Day 10 – Battambang to Siem Reap

Saturday 7 April, 2018
Day 10 / Battambang to Siem Reap via boat

[Missed Day 9? Read the previous post here]

I wake up to the sound of rain. Thank goodness it’s not a big cycle day but I’m still worried about the short trip we have to make to the boat terminal which is about five minutes down the road. By the time we check out, the rain has eased up to a light drizzle so the cycle down is pretty painless.

At the boat dock the man asks for our tickets so I hand them to him – he asks if we paid at our hotel already. I tell him yes, but the hotel manager told me to pay him $3 each for the bikes and hand him the extra cash.

The boat service from Battambang to Siem Reap is scheduled every day at 7am. When they say 7am they really mean ‘7am if you’re lucky but more likely 7:30 or 8 o’clock’. And the boat dock isn’t the actual dock that the boat departs from – they load you onto a truck and drive you 15 minutes out of town to another boat dock.

As we wait for the truck to take us to the real boat dock, a group in a minibus arrive – and it ends up being the four Aussie cyclists we saw the other day. The six of us are loaded onto the back of a truck, and they somehow squeeze our two bikes on between us.

Once at the real boat dock, everyone climbs down some rickety ladder stairs and loaded we’re onto the boat, with our bikes and luggage going on top. I forget to grab a few things from my bike bags so I have to walk on across the roof to my bike – there are no railings and I can’t help but say to myself “Don’t fall in. Just don’t fall in”. It’s raining a little but there’s a nice cool freshness to the air today, which is a nice change considering how hot it’s been throughout the trip. The boat ride normally gets quite hot and people advise you to wear heaps of sunscreen and have plenty of water. But it doesn’t look like it’ll be like that at all today.

Our boat, with our bikes loaded on the roof

We finally depart at 7.40am. It can take anything between 7-10 hours to get to Siem Reap, depending on the tide and weather conditions. There are 20 people on board, all with their bags and luggage, and even someone with a giant picture frame. Most look like locals and then you have us – the six Aussies! We’ve heard that people often go to the top level to stand or lay in the sun but it’s cold and rainy so everyone decides to stay under cover.

Lots of locals on the boat
Looking towards the back of the boat

I’ve left my jacket in my bike bag on the roof and so I’m feeling pretty cold from the wind. It must look pretty obvious how cold I am as one of the Aussie guys gives me his rain jacket to wear. He says “It might be a bit big but it’ll keep you warm”. I thank him and throw it on – it’s about 6 sizes too big but nice to have barrier against the wind.

Giant jacket! At least it kept me warm

As you float down the river, it’s interesting to see the floating villages along the shore. The houses are held up by stilts, so while they look like they’re floating on the water, they are technically not.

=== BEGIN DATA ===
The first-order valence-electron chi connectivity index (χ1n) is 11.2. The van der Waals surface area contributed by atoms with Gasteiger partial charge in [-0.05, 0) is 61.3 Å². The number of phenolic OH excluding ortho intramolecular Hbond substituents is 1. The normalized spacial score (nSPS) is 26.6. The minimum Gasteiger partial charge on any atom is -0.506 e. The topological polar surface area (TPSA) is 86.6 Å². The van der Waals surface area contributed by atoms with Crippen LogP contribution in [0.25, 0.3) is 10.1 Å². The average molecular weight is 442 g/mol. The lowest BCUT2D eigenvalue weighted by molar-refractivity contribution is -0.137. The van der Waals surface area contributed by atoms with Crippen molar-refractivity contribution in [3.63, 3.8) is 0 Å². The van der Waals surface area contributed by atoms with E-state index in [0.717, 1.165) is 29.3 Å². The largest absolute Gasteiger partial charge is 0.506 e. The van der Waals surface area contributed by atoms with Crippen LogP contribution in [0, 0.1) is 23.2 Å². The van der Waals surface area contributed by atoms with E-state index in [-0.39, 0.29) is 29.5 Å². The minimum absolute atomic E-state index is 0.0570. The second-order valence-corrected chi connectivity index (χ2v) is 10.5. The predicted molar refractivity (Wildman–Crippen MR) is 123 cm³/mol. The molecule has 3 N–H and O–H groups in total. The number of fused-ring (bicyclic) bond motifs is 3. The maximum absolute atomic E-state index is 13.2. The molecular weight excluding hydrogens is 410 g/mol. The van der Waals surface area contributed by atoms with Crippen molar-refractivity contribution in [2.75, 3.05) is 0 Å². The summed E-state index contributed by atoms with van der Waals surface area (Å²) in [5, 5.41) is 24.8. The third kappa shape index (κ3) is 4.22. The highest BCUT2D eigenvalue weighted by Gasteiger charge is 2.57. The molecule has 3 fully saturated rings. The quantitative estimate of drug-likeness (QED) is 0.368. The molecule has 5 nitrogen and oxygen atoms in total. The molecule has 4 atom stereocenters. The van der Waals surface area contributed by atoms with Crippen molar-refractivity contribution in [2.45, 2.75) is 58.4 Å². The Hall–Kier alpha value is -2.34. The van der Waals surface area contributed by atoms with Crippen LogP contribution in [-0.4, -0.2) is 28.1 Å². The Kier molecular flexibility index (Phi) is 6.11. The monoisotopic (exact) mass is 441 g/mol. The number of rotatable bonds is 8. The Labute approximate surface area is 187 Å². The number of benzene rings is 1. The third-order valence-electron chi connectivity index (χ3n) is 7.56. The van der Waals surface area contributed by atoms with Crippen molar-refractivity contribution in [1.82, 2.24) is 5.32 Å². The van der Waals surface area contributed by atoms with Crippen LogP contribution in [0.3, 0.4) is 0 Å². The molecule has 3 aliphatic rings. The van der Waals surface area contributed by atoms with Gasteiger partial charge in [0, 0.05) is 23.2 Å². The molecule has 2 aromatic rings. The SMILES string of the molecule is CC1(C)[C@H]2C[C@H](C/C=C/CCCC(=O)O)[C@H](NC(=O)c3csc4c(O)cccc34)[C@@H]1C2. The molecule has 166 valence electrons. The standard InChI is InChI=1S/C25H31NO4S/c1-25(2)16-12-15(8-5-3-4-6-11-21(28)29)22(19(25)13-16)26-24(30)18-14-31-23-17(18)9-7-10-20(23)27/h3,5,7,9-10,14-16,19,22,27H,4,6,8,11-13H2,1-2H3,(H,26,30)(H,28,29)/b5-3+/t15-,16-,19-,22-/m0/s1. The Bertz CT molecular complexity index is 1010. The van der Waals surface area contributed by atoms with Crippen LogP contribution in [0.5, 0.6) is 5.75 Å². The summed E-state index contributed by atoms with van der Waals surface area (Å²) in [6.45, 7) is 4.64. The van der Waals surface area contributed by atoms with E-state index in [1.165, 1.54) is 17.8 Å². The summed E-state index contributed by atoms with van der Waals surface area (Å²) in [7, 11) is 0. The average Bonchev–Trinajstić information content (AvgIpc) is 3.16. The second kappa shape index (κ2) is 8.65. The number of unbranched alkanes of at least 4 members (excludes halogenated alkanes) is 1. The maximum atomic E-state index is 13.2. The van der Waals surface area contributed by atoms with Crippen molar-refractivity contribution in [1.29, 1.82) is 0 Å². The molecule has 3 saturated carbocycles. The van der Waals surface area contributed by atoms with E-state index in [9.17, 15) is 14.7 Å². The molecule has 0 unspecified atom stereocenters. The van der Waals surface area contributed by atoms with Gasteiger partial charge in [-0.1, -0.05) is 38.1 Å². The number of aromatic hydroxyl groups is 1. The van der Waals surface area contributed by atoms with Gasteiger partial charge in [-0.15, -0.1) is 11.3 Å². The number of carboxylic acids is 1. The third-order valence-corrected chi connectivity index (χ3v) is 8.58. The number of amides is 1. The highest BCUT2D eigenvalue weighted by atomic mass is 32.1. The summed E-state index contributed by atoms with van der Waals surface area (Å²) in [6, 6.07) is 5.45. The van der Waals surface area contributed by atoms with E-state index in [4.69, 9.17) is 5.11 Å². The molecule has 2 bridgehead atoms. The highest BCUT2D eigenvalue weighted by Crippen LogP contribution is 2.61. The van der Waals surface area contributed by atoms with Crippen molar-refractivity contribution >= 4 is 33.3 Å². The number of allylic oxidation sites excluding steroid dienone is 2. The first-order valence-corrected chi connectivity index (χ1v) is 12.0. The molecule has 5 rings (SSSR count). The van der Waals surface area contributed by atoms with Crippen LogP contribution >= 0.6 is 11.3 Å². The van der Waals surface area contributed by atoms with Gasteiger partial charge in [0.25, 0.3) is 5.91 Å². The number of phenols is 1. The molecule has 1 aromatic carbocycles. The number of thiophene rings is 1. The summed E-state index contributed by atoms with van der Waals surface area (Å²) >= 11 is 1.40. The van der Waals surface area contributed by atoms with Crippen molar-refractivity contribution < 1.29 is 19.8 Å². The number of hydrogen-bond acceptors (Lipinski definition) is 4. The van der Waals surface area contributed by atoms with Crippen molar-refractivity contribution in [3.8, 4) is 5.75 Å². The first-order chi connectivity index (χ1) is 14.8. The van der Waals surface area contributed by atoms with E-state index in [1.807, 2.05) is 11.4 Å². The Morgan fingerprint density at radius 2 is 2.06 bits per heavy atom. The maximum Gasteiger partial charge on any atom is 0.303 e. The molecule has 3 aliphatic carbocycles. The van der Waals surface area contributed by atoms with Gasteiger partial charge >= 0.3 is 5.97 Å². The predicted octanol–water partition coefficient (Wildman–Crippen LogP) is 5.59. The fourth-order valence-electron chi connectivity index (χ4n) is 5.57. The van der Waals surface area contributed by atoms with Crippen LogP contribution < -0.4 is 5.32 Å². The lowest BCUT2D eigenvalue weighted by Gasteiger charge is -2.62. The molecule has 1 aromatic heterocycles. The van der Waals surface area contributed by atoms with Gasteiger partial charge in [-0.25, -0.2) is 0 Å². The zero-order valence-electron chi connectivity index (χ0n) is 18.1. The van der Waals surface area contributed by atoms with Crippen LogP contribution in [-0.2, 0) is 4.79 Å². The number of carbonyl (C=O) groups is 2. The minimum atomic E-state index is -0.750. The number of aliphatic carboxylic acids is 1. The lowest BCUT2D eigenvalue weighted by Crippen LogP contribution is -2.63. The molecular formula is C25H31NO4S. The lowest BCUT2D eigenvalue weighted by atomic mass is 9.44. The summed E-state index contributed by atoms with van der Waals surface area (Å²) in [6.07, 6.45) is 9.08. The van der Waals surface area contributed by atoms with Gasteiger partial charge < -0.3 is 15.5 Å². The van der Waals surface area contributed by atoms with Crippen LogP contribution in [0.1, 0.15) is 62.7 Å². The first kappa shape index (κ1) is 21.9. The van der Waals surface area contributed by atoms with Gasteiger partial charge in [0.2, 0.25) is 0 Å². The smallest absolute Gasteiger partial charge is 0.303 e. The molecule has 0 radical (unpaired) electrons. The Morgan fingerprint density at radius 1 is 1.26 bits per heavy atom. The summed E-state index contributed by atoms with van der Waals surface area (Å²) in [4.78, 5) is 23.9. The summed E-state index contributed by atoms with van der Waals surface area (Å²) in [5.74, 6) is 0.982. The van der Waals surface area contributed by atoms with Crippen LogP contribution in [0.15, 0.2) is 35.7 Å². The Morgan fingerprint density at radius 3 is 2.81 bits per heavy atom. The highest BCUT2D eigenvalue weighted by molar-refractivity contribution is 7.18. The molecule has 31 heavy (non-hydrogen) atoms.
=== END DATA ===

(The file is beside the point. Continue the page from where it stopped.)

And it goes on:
‘Floating’ house

It’d be an interesting life, having to get in a boat whenever you want to get to a shop or your neighbour’s house.

Kids awaiting the arrival of their family

There are small boats zipping about all over the place. Every now and then, the boat stops to drop someone off – and they have a smaller boat meet up so they can get off and be taken to their house or shop.

Dropping off a passenger

The boat makes one stop at a small shop selling snacks and has a floating bathroom. The seven hours flies by and it doesn’t feel like seven hours at all.

Another boat guy floating by to pick up a passenger
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Veggie Fried Rice – our packed lunch from Monorom Garden

At one point the tide is so low that our boat gets stuck and the guys have to climb out to help push the boat along.

Attempting to get the boat to get it unstuck

It takes a good 20-30 minutes before they get it moving again and everyone applauds their efforts.

And we’re moving again!

Before we know it, we’ve arrived at the Siem Reap Boat Terminal, which is little more than a ramp and stairs leading up to the dry land. I drag my bike up the stairs and as soon as you emerge you are bombarded with dozens of tuk tuk drivers offering to take you into town, which is about 12km away. However we have our own set of wheels and jump on our bikes.

The cycle into town is pretty cruisy at first – we had another tuk tuk driver offer to drive us into town while we were already cycling into town ourselves. At least he tried! I’m expecting Siem Reap to be quite a built up city, but some of the roads on the maps are dirt trails, which can throw your bearings off.

The cycling continues!

We eventually find our hotel. The lady at the counter seems a little hasty in wanting us to check in quickly, telling us to leave our bikes outside as she will take care of them, sending us upstairs with her daughter to look at the room.

We go up to the third floor and the place feels big and empty. I have a feeling we might be the only guests today. The room seems fine so I sort out payment. She rejects my first $20 note as it has a tiny rip in it so I give her another – the locals get quite pedantic about US currency but don’t really care about the condition of Khmer Riels.